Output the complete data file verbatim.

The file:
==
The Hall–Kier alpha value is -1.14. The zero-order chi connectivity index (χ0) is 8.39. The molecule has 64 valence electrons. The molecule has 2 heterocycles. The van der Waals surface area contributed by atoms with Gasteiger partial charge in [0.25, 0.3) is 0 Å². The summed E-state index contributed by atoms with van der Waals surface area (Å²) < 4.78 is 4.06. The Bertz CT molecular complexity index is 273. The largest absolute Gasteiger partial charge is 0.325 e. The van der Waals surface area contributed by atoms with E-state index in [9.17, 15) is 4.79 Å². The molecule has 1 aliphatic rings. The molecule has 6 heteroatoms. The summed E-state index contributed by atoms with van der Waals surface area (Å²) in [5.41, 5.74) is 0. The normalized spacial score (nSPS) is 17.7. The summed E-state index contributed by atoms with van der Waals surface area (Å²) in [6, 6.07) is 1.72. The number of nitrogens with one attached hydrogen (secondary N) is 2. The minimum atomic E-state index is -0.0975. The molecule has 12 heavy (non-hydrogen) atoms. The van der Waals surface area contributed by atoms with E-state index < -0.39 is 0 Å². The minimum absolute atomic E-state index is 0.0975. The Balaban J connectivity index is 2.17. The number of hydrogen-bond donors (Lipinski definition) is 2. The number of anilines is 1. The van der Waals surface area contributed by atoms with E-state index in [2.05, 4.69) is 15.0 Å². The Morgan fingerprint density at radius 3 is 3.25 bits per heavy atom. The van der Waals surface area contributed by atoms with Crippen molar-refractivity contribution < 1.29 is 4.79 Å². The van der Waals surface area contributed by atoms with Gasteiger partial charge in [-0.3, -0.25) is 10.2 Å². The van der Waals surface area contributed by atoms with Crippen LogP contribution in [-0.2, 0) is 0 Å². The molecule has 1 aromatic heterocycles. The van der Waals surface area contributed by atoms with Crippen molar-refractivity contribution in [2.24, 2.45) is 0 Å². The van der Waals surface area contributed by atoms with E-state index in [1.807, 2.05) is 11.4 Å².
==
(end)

The Hall–Kier alpha value is -1.14. The zero-order chi connectivity index (χ0) is 8.39. The molecule has 64 valence electrons. The molecule has 2 heterocycles. The van der Waals surface area contributed by atoms with Gasteiger partial charge in [0.25, 0.3) is 0 Å². The summed E-state index contributed by atoms with van der Waals surface area (Å²) < 4.78 is 4.06. The Bertz CT molecular complexity index is 273. The largest absolute Gasteiger partial charge is 0.325 e. The van der Waals surface area contributed by atoms with E-state index in [9.17, 15) is 4.79 Å². The molecule has 1 aliphatic rings. The molecule has 6 heteroatoms. The summed E-state index contributed by atoms with van der Waals surface area (Å²) in [5.41, 5.74) is 0. The normalized spacial score (nSPS) is 17.7. The summed E-state index contributed by atoms with van der Waals surface area (Å²) in [6, 6.07) is 1.72. The number of nitrogens with one attached hydrogen (secondary N) is 2. The minimum atomic E-state index is -0.0975. The molecule has 12 heavy (non-hydrogen) atoms. The van der Waals surface area contributed by atoms with E-state index < -0.39 is 0 Å². The minimum absolute atomic E-state index is 0.0975. The Balaban J connectivity index is 2.17. The number of hydrogen-bond donors (Lipinski definition) is 2. The number of anilines is 1. The van der Waals surface area contributed by atoms with E-state index in [2.05, 4.69) is 15.0 Å². The Morgan fingerprint density at radius 3 is 3.25 bits per heavy atom. The van der Waals surface area contributed by atoms with Crippen molar-refractivity contribution < 1.29 is 4.79 Å². The van der Waals surface area contributed by atoms with Gasteiger partial charge in [-0.3, -0.25) is 10.2 Å². The van der Waals surface area contributed by atoms with Crippen LogP contribution in [-0.2, 0) is 0 Å². The molecule has 1 aromatic heterocycles. The van der Waals surface area contributed by atoms with Crippen molar-refractivity contribution in [2.24, 2.45) is 0 Å². The van der Waals surface area contributed by atoms with E-state index in [1.807, 2.05) is 11.4 Å².